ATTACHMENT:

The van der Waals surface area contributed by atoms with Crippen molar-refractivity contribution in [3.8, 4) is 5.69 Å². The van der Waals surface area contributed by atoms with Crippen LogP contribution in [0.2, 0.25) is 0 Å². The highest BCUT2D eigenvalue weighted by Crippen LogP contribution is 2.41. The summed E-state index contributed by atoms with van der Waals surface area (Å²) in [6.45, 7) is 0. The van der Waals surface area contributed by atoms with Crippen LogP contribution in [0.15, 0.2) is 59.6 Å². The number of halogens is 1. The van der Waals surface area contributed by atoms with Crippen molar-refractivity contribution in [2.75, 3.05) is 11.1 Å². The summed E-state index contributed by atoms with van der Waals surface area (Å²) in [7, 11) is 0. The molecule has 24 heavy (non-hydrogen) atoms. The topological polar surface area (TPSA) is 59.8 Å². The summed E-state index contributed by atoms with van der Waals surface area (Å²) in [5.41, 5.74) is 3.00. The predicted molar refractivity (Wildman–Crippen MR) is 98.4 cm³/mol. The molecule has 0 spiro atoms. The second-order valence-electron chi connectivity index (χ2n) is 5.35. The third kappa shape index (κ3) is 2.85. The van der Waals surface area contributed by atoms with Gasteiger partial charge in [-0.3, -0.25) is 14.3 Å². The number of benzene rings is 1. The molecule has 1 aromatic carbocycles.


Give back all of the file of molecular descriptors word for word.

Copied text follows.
The van der Waals surface area contributed by atoms with Crippen molar-refractivity contribution in [3.8, 4) is 5.69 Å². The van der Waals surface area contributed by atoms with Crippen LogP contribution in [0.2, 0.25) is 0 Å². The highest BCUT2D eigenvalue weighted by Crippen LogP contribution is 2.41. The summed E-state index contributed by atoms with van der Waals surface area (Å²) in [6.45, 7) is 0. The van der Waals surface area contributed by atoms with Crippen LogP contribution in [0.15, 0.2) is 59.6 Å². The number of halogens is 1. The van der Waals surface area contributed by atoms with Crippen molar-refractivity contribution in [2.75, 3.05) is 11.1 Å². The summed E-state index contributed by atoms with van der Waals surface area (Å²) in [7, 11) is 0. The molecule has 24 heavy (non-hydrogen) atoms. The topological polar surface area (TPSA) is 59.8 Å². The summed E-state index contributed by atoms with van der Waals surface area (Å²) in [5.41, 5.74) is 3.00. The predicted molar refractivity (Wildman–Crippen MR) is 98.4 cm³/mol. The molecule has 0 spiro atoms. The second-order valence-electron chi connectivity index (χ2n) is 5.35. The third kappa shape index (κ3) is 2.85. The van der Waals surface area contributed by atoms with Gasteiger partial charge in [-0.3, -0.25) is 14.3 Å². The number of benzene rings is 1. The molecule has 1 aromatic carbocycles.